In LaRosa we did hold not only that an illegal arrest does not render a subsequent confession inadmissible per se but also that the confession may be admitted after the accused has been advised of his constitutional rights and has voluntarily waived them. We did not hold, however, that the trial justice had no duty to determine the legality of the arrest. Id. at 575, 313 A.2d at 377. As we recently stated in State v. Adams, ___ R.I. ___, 481 A.2d 718 (1984), the determination of the legality of the arrest is an essential predicate for the admission of any evidence that might be the fruit of such arrest. Id. at ___, 481 A.2d at 728. The trial justice in LaRosa correctly made this determination before discussing whether any admissions following the illegal arrest had to be suppressed. State v. LaRosa, 112 R.I. at 574, 313 A.2d at 376. Because the trial justice in the case at bar failed to make this essential ruling, "we must make an independent judgment concerning whether the arrest was supported by probable cause." State v. Adams, ___ R.I. at ___, 481 A.2d at 728; see In re John N., ___ R.I. ___, ___, 463 A.2d 174, 176 (1983).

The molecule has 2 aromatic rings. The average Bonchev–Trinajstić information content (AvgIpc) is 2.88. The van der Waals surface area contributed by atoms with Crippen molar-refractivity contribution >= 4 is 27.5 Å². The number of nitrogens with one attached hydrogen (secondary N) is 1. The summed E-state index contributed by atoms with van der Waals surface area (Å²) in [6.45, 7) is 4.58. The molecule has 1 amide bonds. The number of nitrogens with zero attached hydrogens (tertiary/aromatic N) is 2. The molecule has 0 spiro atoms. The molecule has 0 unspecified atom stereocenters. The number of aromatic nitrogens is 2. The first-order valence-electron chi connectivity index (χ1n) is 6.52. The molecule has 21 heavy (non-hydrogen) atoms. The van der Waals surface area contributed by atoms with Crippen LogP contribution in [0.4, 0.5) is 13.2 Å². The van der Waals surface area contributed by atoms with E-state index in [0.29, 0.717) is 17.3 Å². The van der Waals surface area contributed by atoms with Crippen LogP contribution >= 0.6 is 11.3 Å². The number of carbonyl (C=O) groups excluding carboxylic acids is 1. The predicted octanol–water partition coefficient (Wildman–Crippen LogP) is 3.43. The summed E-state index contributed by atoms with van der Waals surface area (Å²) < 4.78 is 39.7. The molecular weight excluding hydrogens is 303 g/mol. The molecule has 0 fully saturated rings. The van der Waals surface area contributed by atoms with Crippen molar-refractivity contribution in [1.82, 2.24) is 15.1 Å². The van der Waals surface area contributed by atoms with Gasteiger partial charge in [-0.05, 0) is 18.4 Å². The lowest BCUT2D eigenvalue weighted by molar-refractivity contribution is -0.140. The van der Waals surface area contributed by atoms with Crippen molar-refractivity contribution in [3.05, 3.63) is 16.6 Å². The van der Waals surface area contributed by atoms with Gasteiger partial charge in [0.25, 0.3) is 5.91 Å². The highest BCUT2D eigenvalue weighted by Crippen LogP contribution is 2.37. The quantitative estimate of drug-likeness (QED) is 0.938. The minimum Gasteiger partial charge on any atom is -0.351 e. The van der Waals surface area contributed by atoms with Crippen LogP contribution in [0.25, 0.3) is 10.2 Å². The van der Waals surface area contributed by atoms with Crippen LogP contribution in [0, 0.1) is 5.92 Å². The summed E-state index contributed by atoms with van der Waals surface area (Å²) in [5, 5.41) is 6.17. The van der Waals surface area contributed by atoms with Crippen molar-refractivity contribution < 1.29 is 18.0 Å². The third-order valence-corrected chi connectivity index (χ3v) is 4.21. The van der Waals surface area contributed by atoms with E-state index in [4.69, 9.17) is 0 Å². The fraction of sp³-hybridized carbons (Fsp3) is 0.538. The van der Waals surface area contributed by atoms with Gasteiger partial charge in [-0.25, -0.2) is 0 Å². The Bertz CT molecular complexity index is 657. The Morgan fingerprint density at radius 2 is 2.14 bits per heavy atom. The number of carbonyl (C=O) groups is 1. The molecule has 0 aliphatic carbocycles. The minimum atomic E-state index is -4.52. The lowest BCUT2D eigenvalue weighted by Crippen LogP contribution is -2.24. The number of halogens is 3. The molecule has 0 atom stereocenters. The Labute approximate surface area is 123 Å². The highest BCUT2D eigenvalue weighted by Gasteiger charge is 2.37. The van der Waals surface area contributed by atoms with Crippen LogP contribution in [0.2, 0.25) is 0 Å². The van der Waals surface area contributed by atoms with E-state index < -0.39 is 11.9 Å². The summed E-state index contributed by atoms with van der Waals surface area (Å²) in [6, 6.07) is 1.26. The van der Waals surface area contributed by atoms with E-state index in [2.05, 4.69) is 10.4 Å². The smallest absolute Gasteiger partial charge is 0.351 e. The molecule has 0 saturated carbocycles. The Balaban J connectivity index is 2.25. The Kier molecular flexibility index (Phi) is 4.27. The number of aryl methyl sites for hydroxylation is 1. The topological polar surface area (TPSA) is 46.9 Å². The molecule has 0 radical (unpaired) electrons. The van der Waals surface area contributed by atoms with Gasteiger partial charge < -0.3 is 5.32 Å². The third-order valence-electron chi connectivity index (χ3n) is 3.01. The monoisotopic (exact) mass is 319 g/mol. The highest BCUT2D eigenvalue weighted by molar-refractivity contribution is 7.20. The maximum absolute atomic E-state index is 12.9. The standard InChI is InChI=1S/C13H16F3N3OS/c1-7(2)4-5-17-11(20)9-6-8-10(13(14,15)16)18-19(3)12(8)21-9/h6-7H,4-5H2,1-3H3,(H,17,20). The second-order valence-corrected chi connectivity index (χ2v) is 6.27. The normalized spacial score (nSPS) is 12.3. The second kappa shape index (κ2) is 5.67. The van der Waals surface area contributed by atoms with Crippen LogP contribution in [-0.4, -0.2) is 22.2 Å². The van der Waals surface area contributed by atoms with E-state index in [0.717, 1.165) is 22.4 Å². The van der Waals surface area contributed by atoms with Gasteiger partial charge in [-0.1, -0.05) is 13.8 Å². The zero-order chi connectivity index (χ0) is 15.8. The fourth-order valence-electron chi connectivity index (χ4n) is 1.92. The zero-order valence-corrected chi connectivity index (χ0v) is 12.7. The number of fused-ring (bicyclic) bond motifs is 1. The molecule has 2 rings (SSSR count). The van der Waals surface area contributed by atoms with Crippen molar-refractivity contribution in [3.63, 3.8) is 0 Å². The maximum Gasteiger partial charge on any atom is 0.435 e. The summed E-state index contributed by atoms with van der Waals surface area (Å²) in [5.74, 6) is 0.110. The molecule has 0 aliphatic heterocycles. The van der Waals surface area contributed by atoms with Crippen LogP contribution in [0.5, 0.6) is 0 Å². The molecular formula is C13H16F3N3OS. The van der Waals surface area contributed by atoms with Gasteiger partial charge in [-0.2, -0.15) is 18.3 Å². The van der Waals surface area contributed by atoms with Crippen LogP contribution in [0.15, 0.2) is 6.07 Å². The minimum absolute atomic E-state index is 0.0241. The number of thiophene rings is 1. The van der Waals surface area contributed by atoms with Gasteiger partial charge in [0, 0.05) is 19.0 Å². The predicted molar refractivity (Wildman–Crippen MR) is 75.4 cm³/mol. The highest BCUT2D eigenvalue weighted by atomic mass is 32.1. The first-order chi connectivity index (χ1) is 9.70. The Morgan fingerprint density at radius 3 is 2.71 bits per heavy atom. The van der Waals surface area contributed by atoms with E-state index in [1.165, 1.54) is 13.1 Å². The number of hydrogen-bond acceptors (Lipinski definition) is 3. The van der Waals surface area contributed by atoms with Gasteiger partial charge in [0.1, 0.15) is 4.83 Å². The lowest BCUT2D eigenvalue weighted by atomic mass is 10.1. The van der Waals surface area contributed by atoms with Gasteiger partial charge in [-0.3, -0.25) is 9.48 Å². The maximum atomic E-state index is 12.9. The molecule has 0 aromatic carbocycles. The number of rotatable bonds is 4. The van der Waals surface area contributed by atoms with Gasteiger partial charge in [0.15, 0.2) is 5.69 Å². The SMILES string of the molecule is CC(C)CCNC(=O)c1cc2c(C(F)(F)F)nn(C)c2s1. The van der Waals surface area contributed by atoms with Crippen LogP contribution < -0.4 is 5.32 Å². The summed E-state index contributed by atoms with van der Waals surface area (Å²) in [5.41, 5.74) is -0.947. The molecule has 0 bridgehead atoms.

To determine whether probable cause existed, we must look to the moment of the arrest and the facts and circumstances within the police officers' knowledge and of which they had reasonably trustworthy information, and decide whether this information is sufficient to warrant a prudent person's believing that the arrestee has committed or was committing an offense, State v. Welch, ___ R.I. ___, ___, 441 A.2d 539, 541 (1982); In re John C., ___ R.I. ___, ___, 425 A.2d 536, 538, cert. denied, 453 U.S. 922, 101 S. Ct. 3159, 69 L. Ed. 2d 1005 (1981). We find that the New York police had knowledge of an outstanding arrest warrant issued against defendant in Kent County Superior Court, Rhode Island. The warrant was issued in April of 1981, upon defendant's failure to appear for arraignment on charges of uttering and publishing in violation of G.L. 1956 (1981 Reenactment) § 11-17-1. The warrant was physically produced and handed over to the New York authorities at the time of the arrest. The New York police therefore had probable cause to arrest defendant as a fugitive from justice, relying upon their knowledge of the valid Rhode Island warrant. The defendant further submits, however, that Rhode Island State Police detective Elmwood M. Johnson made the initial physical restraint and that since Rhode Island authorities may not make an arrest in another state based upon a Rhode Island warrant, the arrest was illegal. See Stevenson v. State, 287 Md. 504, 509, 413 A.2d 1340, 1343 (1980); Berigan v. State, 2 Md. App. 666, 668-69, 236 A.2d 743, 744 (1968).